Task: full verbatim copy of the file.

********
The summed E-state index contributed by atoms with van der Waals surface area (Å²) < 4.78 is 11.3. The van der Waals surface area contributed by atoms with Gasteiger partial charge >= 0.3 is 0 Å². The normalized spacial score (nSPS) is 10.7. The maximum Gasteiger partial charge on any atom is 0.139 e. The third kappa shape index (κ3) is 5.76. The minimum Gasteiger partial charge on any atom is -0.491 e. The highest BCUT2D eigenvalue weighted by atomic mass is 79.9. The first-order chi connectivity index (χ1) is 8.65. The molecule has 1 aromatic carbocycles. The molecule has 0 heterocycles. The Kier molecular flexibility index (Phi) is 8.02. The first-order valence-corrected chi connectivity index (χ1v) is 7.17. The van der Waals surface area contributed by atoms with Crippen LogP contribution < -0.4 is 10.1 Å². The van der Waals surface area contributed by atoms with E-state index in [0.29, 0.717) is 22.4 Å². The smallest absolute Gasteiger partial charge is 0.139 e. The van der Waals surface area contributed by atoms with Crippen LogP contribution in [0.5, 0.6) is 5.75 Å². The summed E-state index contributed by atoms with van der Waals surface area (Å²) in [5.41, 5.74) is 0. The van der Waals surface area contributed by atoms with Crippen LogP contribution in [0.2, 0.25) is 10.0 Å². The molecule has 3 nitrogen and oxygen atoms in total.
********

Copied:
The summed E-state index contributed by atoms with van der Waals surface area (Å²) < 4.78 is 11.3. The van der Waals surface area contributed by atoms with Gasteiger partial charge >= 0.3 is 0 Å². The normalized spacial score (nSPS) is 10.7. The maximum Gasteiger partial charge on any atom is 0.139 e. The third kappa shape index (κ3) is 5.76. The minimum Gasteiger partial charge on any atom is -0.491 e. The highest BCUT2D eigenvalue weighted by atomic mass is 79.9. The first-order chi connectivity index (χ1) is 8.65. The molecule has 1 aromatic carbocycles. The molecule has 0 heterocycles. The Kier molecular flexibility index (Phi) is 8.02. The first-order valence-corrected chi connectivity index (χ1v) is 7.17. The van der Waals surface area contributed by atoms with Crippen LogP contribution < -0.4 is 10.1 Å². The van der Waals surface area contributed by atoms with E-state index in [0.29, 0.717) is 22.4 Å². The smallest absolute Gasteiger partial charge is 0.139 e. The van der Waals surface area contributed by atoms with Crippen LogP contribution in [0.5, 0.6) is 5.75 Å². The summed E-state index contributed by atoms with van der Waals surface area (Å²) in [5.41, 5.74) is 0. The van der Waals surface area contributed by atoms with Crippen LogP contribution in [0.2, 0.25) is 10.0 Å². The molecule has 3 nitrogen and oxygen atoms in total.